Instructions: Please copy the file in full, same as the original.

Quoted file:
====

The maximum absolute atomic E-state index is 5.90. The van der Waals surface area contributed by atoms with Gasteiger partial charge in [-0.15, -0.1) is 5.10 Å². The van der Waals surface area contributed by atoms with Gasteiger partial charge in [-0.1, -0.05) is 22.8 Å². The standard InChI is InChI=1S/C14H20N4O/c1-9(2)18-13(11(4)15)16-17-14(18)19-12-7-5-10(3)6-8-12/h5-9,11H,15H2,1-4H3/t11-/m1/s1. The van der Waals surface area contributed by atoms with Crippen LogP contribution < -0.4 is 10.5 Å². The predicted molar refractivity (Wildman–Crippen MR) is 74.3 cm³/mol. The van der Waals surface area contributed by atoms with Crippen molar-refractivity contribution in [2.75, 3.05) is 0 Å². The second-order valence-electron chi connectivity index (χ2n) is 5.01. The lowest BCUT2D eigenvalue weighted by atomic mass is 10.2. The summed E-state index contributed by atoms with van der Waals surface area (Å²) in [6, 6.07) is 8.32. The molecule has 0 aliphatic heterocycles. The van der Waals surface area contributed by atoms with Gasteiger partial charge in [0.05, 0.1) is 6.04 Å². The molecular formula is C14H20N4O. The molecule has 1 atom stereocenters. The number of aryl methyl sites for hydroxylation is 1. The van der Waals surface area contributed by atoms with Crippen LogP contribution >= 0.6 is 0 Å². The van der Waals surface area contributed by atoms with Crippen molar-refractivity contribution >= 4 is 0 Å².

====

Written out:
The maximum absolute atomic E-state index is 5.90. The van der Waals surface area contributed by atoms with Gasteiger partial charge in [-0.15, -0.1) is 5.10 Å². The van der Waals surface area contributed by atoms with Gasteiger partial charge in [-0.1, -0.05) is 22.8 Å². The standard InChI is InChI=1S/C14H20N4O/c1-9(2)18-13(11(4)15)16-17-14(18)19-12-7-5-10(3)6-8-12/h5-9,11H,15H2,1-4H3/t11-/m1/s1. The van der Waals surface area contributed by atoms with Crippen LogP contribution < -0.4 is 10.5 Å². The predicted molar refractivity (Wildman–Crippen MR) is 74.3 cm³/mol. The van der Waals surface area contributed by atoms with Crippen molar-refractivity contribution in [2.75, 3.05) is 0 Å². The second-order valence-electron chi connectivity index (χ2n) is 5.01. The lowest BCUT2D eigenvalue weighted by atomic mass is 10.2. The summed E-state index contributed by atoms with van der Waals surface area (Å²) in [6, 6.07) is 8.32. The molecule has 0 aliphatic heterocycles. The van der Waals surface area contributed by atoms with Gasteiger partial charge in [0.05, 0.1) is 6.04 Å². The molecular formula is C14H20N4O. The molecule has 1 atom stereocenters. The number of aryl methyl sites for hydroxylation is 1. The van der Waals surface area contributed by atoms with Crippen LogP contribution >= 0.6 is 0 Å². The van der Waals surface area contributed by atoms with Crippen molar-refractivity contribution >= 4 is 0 Å².